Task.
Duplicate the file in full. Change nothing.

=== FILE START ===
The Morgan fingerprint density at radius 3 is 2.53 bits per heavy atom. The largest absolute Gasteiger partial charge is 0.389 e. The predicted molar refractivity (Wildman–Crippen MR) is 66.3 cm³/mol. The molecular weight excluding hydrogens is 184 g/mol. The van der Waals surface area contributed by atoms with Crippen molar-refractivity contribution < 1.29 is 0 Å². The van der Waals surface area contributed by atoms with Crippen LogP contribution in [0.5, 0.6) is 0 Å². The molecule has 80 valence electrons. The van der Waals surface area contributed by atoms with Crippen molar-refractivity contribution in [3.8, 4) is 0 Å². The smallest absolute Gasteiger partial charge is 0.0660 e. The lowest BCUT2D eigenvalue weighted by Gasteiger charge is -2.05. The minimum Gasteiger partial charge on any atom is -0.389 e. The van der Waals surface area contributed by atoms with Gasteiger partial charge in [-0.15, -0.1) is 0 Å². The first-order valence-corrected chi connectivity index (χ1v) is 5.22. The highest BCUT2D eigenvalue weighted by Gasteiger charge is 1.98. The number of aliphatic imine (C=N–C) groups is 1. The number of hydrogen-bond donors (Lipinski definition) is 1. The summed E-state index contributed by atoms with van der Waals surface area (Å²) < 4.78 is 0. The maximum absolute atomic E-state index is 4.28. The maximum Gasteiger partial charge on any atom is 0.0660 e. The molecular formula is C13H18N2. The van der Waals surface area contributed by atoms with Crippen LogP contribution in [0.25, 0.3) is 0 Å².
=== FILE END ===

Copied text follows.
The Morgan fingerprint density at radius 3 is 2.53 bits per heavy atom. The largest absolute Gasteiger partial charge is 0.389 e. The predicted molar refractivity (Wildman–Crippen MR) is 66.3 cm³/mol. The molecular weight excluding hydrogens is 184 g/mol. The van der Waals surface area contributed by atoms with Crippen molar-refractivity contribution < 1.29 is 0 Å². The van der Waals surface area contributed by atoms with Crippen LogP contribution in [0.5, 0.6) is 0 Å². The molecule has 80 valence electrons. The van der Waals surface area contributed by atoms with Crippen molar-refractivity contribution in [3.8, 4) is 0 Å². The smallest absolute Gasteiger partial charge is 0.0660 e. The lowest BCUT2D eigenvalue weighted by Gasteiger charge is -2.05. The minimum Gasteiger partial charge on any atom is -0.389 e. The van der Waals surface area contributed by atoms with Gasteiger partial charge in [-0.15, -0.1) is 0 Å². The first-order valence-corrected chi connectivity index (χ1v) is 5.22. The highest BCUT2D eigenvalue weighted by Gasteiger charge is 1.98. The number of aliphatic imine (C=N–C) groups is 1. The number of hydrogen-bond donors (Lipinski definition) is 1. The summed E-state index contributed by atoms with van der Waals surface area (Å²) < 4.78 is 0. The maximum absolute atomic E-state index is 4.28. The maximum Gasteiger partial charge on any atom is 0.0660 e. The molecular formula is C13H18N2. The van der Waals surface area contributed by atoms with Crippen LogP contribution in [0.25, 0.3) is 0 Å².